Almost a year ago, we wrote about the then-high DRAM prices and how DDR4 was substantially more expensive than it had been earlier in the PC cycle, regardless of clock rate. Nearly 12 months later, costs have come down substantially, but a new report suggests the three DRAM manufacturers still remaining will curb their production to prevent prices from falling as far as they might otherwise.
First, the good news. On January 30, 2017, we reported that the price of 16GB of DDR4-2400 (F4-2400C15D-16GVB) had jumped from $81 in 2016 to $196 in 2017. The good news is, pricing has come down substantially on that RAM kit, as shown by this graph from CamelCamelCamel:
Even better, DRAM prices have come down significantly as a whole. We’re seeing DDR4-3200 16GB kits for $119 – $125 on Newegg as well. There isn’t much difference in price between DDR4-2400 and DDR4-3200, and while RAM speeds don’t matter all that much on many Intel platforms (AMD is somewhat more sensitive to RAM bandwidth, particularly with APUs), there’s rarely a downside to opting for the higher-clocked parts. Just remember that AMD and Intel only guarantee their own maximum memory controller speeds and it’s possible to have a CPU that doesn’t tolerate clocks above this.
According to a new report from Trendforce, memory manufacturers are slowing production to offset the steep decline in price. Contract prices fell 10 percent in Q4 2018 and Samsung, Hynix, and Micron are now on track to spend about $18B on DRAM capacity expansions in 2019. That’s a decrease of 10 percent compared to 2018. Samsung has canceled plans to expand its Pyeongtaek facility. Overall, it looks as though capacity will increase by ~20 percent next year, which is one of the smallest year-on-year manufacturing capacity increases on record. Micron is making even more drastic cuts, with only 15 percent expansion predicted. Don’t feel sorry for the DRAMurai, however — gross margins for Samsung and Hynix remain ~80 percent, while Micron is still above 60 percent. The three firms will attempt to avoid competing dramatically with each other on price by cutting capacity expansion rather than aggressively competing to gain market share at the expense of the other.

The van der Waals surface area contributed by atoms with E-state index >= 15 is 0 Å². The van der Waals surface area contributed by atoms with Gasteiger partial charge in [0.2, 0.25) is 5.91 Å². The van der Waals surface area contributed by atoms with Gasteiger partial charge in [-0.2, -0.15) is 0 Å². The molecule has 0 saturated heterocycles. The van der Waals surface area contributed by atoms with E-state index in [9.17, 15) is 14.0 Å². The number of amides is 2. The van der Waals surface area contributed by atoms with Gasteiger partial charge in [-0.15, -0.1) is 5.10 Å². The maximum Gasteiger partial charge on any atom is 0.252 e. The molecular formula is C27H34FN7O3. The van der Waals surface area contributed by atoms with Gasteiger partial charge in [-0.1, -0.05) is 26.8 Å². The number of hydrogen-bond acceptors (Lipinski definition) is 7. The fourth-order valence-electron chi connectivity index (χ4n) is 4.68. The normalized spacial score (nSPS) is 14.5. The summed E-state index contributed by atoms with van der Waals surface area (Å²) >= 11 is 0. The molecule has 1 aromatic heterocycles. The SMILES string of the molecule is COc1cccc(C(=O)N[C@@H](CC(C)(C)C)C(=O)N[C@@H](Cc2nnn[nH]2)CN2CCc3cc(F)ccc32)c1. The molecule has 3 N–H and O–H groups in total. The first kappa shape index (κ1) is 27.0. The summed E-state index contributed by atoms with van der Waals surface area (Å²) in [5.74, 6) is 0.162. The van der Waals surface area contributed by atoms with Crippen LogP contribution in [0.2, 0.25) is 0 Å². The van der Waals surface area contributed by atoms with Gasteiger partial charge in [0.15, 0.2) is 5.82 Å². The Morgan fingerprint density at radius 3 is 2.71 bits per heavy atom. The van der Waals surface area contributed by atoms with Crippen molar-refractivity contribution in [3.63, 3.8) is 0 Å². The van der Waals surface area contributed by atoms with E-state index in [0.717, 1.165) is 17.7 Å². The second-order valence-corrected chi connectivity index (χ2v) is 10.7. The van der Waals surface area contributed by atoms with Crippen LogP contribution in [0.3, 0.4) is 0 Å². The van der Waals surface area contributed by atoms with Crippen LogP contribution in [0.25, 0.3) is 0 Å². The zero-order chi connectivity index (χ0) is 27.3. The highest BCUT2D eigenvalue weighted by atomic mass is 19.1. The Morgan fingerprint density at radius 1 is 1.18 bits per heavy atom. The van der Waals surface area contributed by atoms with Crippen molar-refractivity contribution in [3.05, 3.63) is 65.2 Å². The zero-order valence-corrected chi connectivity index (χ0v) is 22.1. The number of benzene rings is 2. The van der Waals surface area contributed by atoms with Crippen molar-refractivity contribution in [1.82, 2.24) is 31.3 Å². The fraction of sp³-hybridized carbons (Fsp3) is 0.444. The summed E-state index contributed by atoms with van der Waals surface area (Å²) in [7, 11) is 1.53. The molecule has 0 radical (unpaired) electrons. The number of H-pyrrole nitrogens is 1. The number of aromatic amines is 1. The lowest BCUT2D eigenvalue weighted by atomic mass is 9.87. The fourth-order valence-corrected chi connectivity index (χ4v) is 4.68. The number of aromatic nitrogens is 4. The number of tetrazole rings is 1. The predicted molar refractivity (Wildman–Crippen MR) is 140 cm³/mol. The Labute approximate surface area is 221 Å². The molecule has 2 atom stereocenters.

DRAMeXchange believes Q1 2019 demand will fall seasonally, but predicts no Q2 recovery yet “due to the looming trade war between China and the U.S.” Contract prices are predicted to fall by a further 15 percent in Q1 2019 and less than 10 percent in Q2 2019, with further declines of 5 percent per quarter “unless the demand is significantly improved.” A resolution of US-China trade tensions could materially change this forecast, however, and the decline in pricing should be good for enthusiasts who have held off on RAM capacity upgrades for PCs due to high pricing over the past 24 months.
It’s not clear how investigations into allegations of price-fixing and market collusion might impact prices going forward. China is conducting an investigation into alleged DRAM price fixing and the head of its anti-monopoly bureau, Wu Zenghou, claimed in November to have “massive evidence” of anticompetitive behavior but did not share specifics past this. The good news is, enthusiasts can look forward to lower RAM prices through at least Q2, regardless of the overall size of the final decline.
- New Lawsuit Alleges Anti-Trust Collusion Between DRAM Manufacturers
- China Launches Investigation of DRAM Manufacturers
- Why RAM Prices Are Through the Roof